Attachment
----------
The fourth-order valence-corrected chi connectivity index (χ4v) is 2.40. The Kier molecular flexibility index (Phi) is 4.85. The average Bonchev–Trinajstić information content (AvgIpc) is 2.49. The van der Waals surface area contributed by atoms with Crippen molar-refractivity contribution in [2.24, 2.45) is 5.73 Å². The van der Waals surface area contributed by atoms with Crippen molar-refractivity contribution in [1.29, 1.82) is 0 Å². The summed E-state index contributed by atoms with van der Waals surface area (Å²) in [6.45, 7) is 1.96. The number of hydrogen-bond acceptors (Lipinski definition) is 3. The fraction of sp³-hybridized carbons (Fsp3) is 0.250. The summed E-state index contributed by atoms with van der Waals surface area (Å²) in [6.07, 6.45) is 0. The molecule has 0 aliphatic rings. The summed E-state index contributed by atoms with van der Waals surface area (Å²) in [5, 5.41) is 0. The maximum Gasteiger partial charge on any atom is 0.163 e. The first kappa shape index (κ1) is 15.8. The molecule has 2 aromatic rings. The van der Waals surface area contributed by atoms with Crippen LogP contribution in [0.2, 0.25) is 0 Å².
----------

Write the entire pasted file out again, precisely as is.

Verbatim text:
The fourth-order valence-corrected chi connectivity index (χ4v) is 2.40. The Kier molecular flexibility index (Phi) is 4.85. The average Bonchev–Trinajstić information content (AvgIpc) is 2.49. The van der Waals surface area contributed by atoms with Crippen molar-refractivity contribution in [2.24, 2.45) is 5.73 Å². The van der Waals surface area contributed by atoms with Crippen molar-refractivity contribution in [1.29, 1.82) is 0 Å². The summed E-state index contributed by atoms with van der Waals surface area (Å²) in [6.45, 7) is 1.96. The number of hydrogen-bond acceptors (Lipinski definition) is 3. The fraction of sp³-hybridized carbons (Fsp3) is 0.250. The summed E-state index contributed by atoms with van der Waals surface area (Å²) in [6.07, 6.45) is 0. The molecule has 0 aliphatic rings. The summed E-state index contributed by atoms with van der Waals surface area (Å²) in [5, 5.41) is 0. The maximum Gasteiger partial charge on any atom is 0.163 e. The first kappa shape index (κ1) is 15.8. The molecule has 2 aromatic rings. The van der Waals surface area contributed by atoms with Crippen LogP contribution in [0.2, 0.25) is 0 Å².